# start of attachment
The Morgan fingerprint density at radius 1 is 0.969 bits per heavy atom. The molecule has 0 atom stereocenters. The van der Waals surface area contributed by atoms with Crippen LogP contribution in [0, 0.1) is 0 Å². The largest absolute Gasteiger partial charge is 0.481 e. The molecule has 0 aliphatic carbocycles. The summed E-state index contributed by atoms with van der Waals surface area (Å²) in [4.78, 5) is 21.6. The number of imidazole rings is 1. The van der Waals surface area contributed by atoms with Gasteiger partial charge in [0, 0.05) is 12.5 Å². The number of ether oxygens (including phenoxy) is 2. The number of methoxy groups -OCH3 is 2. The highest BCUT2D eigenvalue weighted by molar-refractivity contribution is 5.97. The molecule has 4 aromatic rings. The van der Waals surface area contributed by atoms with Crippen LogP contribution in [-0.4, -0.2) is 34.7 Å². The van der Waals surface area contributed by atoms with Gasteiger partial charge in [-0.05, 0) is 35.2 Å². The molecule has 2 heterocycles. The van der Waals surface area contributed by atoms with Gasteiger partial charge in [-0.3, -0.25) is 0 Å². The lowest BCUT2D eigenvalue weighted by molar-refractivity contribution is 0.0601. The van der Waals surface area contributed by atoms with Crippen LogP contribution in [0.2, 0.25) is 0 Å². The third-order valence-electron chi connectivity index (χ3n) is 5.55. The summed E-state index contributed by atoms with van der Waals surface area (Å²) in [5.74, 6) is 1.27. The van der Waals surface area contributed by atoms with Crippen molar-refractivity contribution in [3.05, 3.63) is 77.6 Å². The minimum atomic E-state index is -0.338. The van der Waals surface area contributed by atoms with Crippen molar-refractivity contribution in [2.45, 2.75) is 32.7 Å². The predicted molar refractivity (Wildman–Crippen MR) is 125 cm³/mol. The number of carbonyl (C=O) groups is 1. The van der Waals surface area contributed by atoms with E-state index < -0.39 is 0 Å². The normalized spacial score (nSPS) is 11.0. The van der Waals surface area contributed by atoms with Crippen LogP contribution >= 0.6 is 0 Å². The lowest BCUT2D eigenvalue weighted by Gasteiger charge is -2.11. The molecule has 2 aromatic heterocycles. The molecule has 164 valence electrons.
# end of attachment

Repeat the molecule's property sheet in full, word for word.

The Morgan fingerprint density at radius 1 is 0.969 bits per heavy atom. The molecule has 0 atom stereocenters. The van der Waals surface area contributed by atoms with Crippen LogP contribution in [0, 0.1) is 0 Å². The largest absolute Gasteiger partial charge is 0.481 e. The molecule has 0 aliphatic carbocycles. The summed E-state index contributed by atoms with van der Waals surface area (Å²) in [4.78, 5) is 21.6. The number of imidazole rings is 1. The van der Waals surface area contributed by atoms with Gasteiger partial charge in [0, 0.05) is 12.5 Å². The number of ether oxygens (including phenoxy) is 2. The number of methoxy groups -OCH3 is 2. The highest BCUT2D eigenvalue weighted by molar-refractivity contribution is 5.97. The molecule has 4 aromatic rings. The van der Waals surface area contributed by atoms with Crippen LogP contribution in [-0.4, -0.2) is 34.7 Å². The van der Waals surface area contributed by atoms with Gasteiger partial charge in [-0.05, 0) is 35.2 Å². The molecule has 2 heterocycles. The van der Waals surface area contributed by atoms with Gasteiger partial charge in [-0.3, -0.25) is 0 Å². The lowest BCUT2D eigenvalue weighted by molar-refractivity contribution is 0.0601. The van der Waals surface area contributed by atoms with Crippen LogP contribution in [0.2, 0.25) is 0 Å². The third-order valence-electron chi connectivity index (χ3n) is 5.55. The summed E-state index contributed by atoms with van der Waals surface area (Å²) in [5.74, 6) is 1.27. The van der Waals surface area contributed by atoms with Crippen molar-refractivity contribution in [3.05, 3.63) is 77.6 Å². The minimum atomic E-state index is -0.338. The van der Waals surface area contributed by atoms with Crippen molar-refractivity contribution in [2.45, 2.75) is 32.7 Å². The predicted molar refractivity (Wildman–Crippen MR) is 125 cm³/mol. The number of carbonyl (C=O) groups is 1. The van der Waals surface area contributed by atoms with E-state index < -0.39 is 0 Å². The normalized spacial score (nSPS) is 11.0. The van der Waals surface area contributed by atoms with Crippen LogP contribution >= 0.6 is 0 Å². The lowest BCUT2D eigenvalue weighted by Gasteiger charge is -2.11. The molecule has 2 aromatic heterocycles. The molecule has 164 valence electrons.